Live Out Your Dream And Discard The Box
This morning, I questioned myself thoroughly about why (besides purely sentimental reasons) I cling to stuff like I do. I came up with three main reasons. Most of the junk I’m holding onto represents the person I used to be (but likely won’t be again…), the person I wish I was (but likely won’t become), or the person I am now (but really shouldn’t be).
Decluttering is about more than pitching stuff. It’s about choosing my purpose again today.
So I immersed myself in my closet, grasping first at straws and then at substance. I quickly found at least a dozen items of clothing, three pairs of scuzzy (as opposed to fuzzy) houseslippers, a computer bag that would only work if I wore a suit (which won’t happen in this lifetime), and some ragged underwear to feed the lust of the trash bin.
And then I spotted it, there on the shelf behind my questionable purses: The sweet wooden box I inherited from Grandma forty years ago. I reached for it, thinking I’d stored inside the beautiful beaded gloves, circa 1945, given to me by a lady who lived to be one hundred years old.
Instead, a single sheet of torn and yellowed newsprint and beyond that, only emptiness. No other treasures to compete for my attention. I unfolded the sheet and gasped when I read the title, for I now remembered stashing it here, a younger me hoping a future me would still cherish the message. This article originally appeared in the Kansas City Star on February 27, 1986. Here are Erma’s words to me all that time ago, and yes, again today:
“Live Out Your Dream And Discard The Box”
When I slit open the envelope, a photocopy of a check for $5 fell out. The note with it was simple and direct: “I made this from my poem titled ‘Youth.’ Thanks for encouraging me.”
Five bucks! What can you buy with $5 these days? A pint of designer ice cream? One rose? A home-furnishings magazine? A pair of pantyhose? Four gallons of gas? If you’re Sarah, who lives in Louisiana, it can buy euphoria, with side orders of pride, hope, self-esteem and the discovery that someone was willing to put a price on your talent.
There are a lot of Sarahs out there—women who keep their dreams in a private little box hidden from the rest of the world. Occasionally they take the lid off and look at it just to know it’s still there and then get on with the business of living.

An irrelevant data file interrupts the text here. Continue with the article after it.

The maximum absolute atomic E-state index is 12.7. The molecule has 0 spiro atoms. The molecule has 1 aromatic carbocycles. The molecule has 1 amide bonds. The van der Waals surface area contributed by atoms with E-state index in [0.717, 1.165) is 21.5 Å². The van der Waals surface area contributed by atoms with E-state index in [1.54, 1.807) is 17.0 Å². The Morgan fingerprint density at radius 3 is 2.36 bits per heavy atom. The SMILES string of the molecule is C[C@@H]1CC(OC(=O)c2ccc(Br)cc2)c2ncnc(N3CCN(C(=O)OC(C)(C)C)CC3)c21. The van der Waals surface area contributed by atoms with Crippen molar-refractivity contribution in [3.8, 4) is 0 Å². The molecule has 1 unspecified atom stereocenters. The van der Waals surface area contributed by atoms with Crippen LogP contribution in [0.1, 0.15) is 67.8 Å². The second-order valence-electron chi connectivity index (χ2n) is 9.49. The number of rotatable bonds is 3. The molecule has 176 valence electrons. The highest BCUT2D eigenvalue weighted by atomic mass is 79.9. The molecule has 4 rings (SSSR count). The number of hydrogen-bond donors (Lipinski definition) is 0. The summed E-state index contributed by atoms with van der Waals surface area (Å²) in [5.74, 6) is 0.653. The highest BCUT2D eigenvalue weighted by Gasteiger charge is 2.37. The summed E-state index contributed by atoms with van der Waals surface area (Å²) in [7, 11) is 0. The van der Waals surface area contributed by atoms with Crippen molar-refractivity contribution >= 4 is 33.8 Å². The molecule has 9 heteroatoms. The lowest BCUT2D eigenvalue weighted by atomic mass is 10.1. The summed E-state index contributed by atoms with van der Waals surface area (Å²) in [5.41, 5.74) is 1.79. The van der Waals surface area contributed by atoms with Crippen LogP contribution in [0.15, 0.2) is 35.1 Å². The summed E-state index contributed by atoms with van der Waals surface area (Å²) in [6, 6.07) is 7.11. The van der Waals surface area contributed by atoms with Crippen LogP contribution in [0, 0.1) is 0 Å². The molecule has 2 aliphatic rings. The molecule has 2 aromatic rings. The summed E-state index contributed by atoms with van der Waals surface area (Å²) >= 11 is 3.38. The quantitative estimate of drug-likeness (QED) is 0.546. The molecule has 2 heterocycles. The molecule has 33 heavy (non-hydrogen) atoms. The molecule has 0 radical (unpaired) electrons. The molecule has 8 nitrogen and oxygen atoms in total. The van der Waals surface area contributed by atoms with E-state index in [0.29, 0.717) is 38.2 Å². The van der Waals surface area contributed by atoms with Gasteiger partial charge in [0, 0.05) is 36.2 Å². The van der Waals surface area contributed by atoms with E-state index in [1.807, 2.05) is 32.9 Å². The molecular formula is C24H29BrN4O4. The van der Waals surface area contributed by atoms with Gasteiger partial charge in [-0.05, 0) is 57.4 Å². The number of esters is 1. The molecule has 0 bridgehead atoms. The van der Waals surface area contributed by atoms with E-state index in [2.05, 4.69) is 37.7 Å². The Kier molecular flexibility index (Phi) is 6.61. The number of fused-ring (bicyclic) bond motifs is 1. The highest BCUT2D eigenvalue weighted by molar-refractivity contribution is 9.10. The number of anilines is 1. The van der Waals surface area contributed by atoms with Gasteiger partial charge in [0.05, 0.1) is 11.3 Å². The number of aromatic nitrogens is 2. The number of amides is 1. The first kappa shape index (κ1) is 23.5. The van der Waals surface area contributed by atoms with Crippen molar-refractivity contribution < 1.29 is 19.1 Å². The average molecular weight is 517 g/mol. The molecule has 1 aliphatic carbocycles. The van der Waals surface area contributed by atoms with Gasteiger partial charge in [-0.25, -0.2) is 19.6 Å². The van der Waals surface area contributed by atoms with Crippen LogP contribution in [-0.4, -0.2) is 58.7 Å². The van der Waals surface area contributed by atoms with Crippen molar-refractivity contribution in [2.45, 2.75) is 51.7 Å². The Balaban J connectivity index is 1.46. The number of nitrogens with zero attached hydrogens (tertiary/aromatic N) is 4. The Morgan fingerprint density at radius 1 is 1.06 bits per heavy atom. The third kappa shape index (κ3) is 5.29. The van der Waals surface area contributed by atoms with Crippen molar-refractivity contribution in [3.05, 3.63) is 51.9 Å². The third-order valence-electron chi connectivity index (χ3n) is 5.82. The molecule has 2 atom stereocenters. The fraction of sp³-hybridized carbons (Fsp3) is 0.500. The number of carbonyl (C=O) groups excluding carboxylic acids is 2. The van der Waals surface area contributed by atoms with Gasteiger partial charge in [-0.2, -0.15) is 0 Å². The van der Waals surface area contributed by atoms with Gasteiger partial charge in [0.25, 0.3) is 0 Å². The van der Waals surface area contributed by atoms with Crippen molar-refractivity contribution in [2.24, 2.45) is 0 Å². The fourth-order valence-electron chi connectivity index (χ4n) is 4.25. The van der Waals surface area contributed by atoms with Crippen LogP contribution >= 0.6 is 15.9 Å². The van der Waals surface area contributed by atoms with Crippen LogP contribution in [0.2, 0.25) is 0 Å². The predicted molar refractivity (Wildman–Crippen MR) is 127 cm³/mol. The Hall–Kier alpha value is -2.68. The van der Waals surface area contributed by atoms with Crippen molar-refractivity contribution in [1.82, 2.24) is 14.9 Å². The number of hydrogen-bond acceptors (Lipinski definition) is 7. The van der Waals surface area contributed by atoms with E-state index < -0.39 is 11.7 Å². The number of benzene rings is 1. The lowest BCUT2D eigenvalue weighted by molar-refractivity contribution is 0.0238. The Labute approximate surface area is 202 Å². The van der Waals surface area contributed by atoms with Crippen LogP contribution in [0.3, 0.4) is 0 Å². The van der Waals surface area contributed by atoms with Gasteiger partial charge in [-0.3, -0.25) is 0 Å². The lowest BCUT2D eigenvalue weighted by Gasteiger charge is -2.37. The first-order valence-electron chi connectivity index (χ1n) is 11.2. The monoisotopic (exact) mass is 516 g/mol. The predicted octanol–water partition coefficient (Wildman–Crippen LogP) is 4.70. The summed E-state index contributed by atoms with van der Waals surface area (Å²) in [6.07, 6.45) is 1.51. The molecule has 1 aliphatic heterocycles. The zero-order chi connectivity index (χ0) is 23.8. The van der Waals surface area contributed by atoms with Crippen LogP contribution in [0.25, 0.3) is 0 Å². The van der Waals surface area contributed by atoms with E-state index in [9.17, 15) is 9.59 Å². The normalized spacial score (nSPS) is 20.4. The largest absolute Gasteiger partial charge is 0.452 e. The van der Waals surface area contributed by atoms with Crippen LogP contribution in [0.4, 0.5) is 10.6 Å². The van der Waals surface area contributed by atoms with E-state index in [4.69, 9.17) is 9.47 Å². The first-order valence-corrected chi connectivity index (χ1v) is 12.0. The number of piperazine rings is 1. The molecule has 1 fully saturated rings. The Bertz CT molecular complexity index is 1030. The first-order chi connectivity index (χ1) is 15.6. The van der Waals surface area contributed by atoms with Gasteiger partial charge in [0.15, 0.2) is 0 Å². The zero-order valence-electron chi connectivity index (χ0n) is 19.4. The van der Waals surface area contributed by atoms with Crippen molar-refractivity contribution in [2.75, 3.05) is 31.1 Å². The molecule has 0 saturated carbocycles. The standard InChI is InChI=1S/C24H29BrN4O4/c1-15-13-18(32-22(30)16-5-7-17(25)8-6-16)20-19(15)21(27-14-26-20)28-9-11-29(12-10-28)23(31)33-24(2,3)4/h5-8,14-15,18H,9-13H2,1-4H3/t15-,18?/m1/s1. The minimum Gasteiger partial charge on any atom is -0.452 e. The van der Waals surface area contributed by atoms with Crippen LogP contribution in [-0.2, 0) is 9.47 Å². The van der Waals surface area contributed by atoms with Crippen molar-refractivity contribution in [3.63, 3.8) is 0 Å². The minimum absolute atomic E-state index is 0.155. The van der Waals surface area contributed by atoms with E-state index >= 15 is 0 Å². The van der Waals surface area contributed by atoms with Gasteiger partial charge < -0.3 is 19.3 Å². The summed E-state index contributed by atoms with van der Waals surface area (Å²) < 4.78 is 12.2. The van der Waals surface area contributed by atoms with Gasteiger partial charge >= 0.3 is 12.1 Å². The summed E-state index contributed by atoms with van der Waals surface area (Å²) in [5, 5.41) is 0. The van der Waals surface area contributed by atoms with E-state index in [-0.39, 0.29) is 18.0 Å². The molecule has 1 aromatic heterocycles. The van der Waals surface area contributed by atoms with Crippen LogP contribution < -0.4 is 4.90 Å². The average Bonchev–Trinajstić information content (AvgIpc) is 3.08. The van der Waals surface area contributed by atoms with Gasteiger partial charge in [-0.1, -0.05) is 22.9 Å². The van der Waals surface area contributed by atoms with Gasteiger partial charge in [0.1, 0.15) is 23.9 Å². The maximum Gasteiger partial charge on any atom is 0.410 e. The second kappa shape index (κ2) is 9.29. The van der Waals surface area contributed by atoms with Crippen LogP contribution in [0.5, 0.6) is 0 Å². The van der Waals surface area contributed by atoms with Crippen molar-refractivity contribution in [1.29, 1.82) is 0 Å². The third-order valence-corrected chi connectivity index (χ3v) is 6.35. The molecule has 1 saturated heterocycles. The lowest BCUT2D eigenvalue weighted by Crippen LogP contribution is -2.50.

It takes a lot of courage to show your dream to others. They might laugh. They might not understand. Worse, they might take it out of the box and drop it, and where would you get another one? Dreams are fragile.
Some people, in desperation, give up on dreams. The clean house one day and decide: “This is ridiculous! I’m acting like a small child who refuses to give up a favorite toy.” So they toss out the contents of the box—the short story, the idea for a business, the college degree, the job they would love to have, the child they want, the trip they would like to take.
Then there are a few, such as Sarah, who are willing to take a risk. They take the dream out of the box, put it on and start living it. They lay bare their ego to discover whether they are equal to the dream.
Dreams have only one owner at a time. That’s why dreamers are lonely. No one can help them with the struggle. No one can ease the pain of failure. There are some things they have to do themselves.
Winning is not what they’re all about. What is special about them is that they are dreamers who put it on the line. They had the courage to admit that what they wanted was just beyond their reach, but if they wanted it badly enough, anything was possible.
They gambled. And for the risk, they were all rewarded with a legacy for others to follow. For some it was a trail that was blazed, an attitude that was changed, a place in history, a thought, a life that was touched.
That’s the difference between them and those who never take their dreams out of the box. They leave nothing.
Posted by Katy on 10/21/11 at 04:22 PMFallible Comments...
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